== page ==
Higher education cuts will be felt in the classroom, not the lab

Teaching-focused academics are often considered to be “lesser” academics. Shutterstock

In a recent Productivity Commission report, the bias of universities in favour of research over teaching was exposed.

The proposed higher education reform that would have seen A$380m cut from university funding was rejected by the Senate, but the word is that Education Minister Simon Birmingham has returned to the bunker to develop a new strategy. The most likely scenario is that vice-chancellors will need to cut costs, and we know where the axe will fall. Teaching-focused academics will be the hardest hit, and the cuts will be felt in the classroom rather than the research laboratory.

What is a teaching-focused academic?

The term teaching-focused academic has been used to include teaching-only academics, teaching-focused academics and teaching-intensive academics. The number of teaching-focused academics in Australia has increased from 755 in 2005 to 3696 in 2016. The number of teaching-focused academics is also increasing in the UK and Canada.


Read more: Performance funding is not the way to improve university teaching


In Australia, the rise of the teaching-focused academic is credited to universities seeking to increase their Excellence in Research (ERA) rankings. Poor performing teaching-research academics tend to become teaching-focused academics to maintain ERA rankings.

Teaching-focused academics are often considered to be “lesser” academics (Academicus minor). While evidence of research success is measured by volume (number of publications and research income), evidence of teaching scholarship is less quantifiable.

For example, 84% of academics consider teaching is important, but 29% believe teaching is rewarded in promotion. The data support their perception, with less than 10% of teaching-only academics above senior lecturer level, while more than 30% of teaching-research academics are above senior lecturer level.

Even when a teaching-focused academic is recognised for teaching excellence, it may not be acknowledged by their peers, or they may be subject to ridicule from other academics.

“Rank and sack” method shows bias against teaching-focused academics

Teaching-focused academics are more likely to be made redundant. Vice-chancellors tend to use the “rank and sack” method to protect researchers. Academics are ranked on the basis of research volume, and those individuals below a certain threshold are sacked.

A twist to the “rank and sack” method is to give the academic the option to become teaching-focused. An attitude of “anyone can teach” prevails. The departure of teaching-focused academics is felt in the classroom. These are the academics who keep up-to-date with technology, current trends in assessment practices and curriculum development.

University recruitment is focused more on research performance than teaching performance, to the detriment of teaching. In Australia, permanent research-only academics outnumber teaching-only academics four to one. Teaching-focused academics are further marginalised by casual employment. 82% are casual employees.

Over the last decade there has been a significant increase in casual staff, primarily to support teaching. When a tenured position becomes available, an academic with a track record in research is often appointed rather than a teaching-focused and, most likely, casual academic.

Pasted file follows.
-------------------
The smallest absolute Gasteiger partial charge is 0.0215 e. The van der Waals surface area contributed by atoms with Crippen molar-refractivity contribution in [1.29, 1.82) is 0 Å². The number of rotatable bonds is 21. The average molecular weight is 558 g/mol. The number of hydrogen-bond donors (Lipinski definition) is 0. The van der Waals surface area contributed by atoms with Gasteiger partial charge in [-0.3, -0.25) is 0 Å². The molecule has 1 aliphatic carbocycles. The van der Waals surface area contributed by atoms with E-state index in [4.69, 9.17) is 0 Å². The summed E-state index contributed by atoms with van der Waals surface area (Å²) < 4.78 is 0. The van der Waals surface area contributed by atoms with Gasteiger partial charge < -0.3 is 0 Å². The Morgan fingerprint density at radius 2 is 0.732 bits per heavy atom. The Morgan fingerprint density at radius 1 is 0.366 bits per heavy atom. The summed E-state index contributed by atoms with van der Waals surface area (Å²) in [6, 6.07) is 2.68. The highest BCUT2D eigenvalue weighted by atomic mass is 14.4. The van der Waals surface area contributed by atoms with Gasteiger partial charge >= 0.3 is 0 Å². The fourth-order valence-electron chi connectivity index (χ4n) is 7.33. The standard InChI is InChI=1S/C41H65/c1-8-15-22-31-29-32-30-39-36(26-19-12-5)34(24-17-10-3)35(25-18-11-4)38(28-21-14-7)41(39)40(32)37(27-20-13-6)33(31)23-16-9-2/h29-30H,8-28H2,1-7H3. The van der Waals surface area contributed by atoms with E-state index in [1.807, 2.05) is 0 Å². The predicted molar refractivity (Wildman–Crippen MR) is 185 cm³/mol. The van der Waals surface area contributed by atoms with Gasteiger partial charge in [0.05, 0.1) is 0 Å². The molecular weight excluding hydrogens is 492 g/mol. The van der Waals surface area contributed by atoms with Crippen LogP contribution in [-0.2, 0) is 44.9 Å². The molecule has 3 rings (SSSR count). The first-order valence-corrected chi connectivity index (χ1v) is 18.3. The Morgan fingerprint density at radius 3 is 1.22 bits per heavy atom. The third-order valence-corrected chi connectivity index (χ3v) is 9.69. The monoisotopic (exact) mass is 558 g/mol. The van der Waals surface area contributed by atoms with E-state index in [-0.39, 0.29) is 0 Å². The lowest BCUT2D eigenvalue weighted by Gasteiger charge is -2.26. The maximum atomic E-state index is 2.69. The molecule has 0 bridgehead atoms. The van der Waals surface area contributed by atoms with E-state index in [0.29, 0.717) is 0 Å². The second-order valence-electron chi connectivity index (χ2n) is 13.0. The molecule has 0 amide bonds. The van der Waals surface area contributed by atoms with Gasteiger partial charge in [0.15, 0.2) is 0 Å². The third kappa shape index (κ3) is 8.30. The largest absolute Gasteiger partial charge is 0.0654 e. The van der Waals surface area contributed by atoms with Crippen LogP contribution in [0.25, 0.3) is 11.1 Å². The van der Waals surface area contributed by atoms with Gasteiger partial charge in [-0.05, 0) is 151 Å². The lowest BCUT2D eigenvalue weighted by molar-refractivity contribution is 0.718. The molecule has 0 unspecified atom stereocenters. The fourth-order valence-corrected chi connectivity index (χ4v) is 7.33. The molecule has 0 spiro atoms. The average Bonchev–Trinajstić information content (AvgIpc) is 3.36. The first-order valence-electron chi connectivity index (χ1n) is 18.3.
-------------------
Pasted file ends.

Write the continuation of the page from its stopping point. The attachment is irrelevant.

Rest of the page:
In Canada, universities hiring a research academic with a proven record rather than a popular teacher for a tenured position led to a petition from students. The popular teacher’s contract was extended.

Not renewing casual contracts is an easy fix for a manager who needs to cut costs. It isn’t so easy on the academic who relies on the income. Recently, an academic who had worked as a casual academic in Sydney for 15 years and was passed over for tenured positions committed suicide.

Cultural bias against teaching-focused academics is national

At a national level, there is further evidence that teaching is not valued at universities. The Australian Research Council (ARC) distributes much of the category one research funding to universities. It started in 1946. In contrast, the Australian government’s teaching and learning body started as the Carrick Institute in 2006, and was renamed Office of Learning and Teaching (OLT). The OLT was shut down in June 2016. What would be the reaction to dissolving the ARC?

In 1992 Ruth Neumann, after interviewing heads of department and university executive, revealed a cultural bias against teaching-focused academics. Knowledge of the discipline was valued more than teaching skills. The following quotes are from her report:

academics involved in research were described as being: alert, enthusiastic, excited, keen, curious, fresh, and more alive.

the teaching of those academics not involved in research was described as: repetitive, dull, unstimulating, unexciting, dry, sterile and stagnant.

This cultural bias against teaching-focused academics may not be so explicit, but statistics regarding casualisation, poor promotion prospects, redundancy priorities and the attitude to teaching awards indicate that very little has changed. This bias still exists.

Given this, it is easy to predict the outcome of any cuts to university funding. Teaching-focused academics will be sacrificed. Casual contracts for teaching-focused academics won’t be renewed. Tenured teaching-focused academics will be made redundant. The teaching load of academics who don’t have time to do research will be increased. But ERA rankings won’t be affected and the lights will still burn bright in university research laboratories around the country.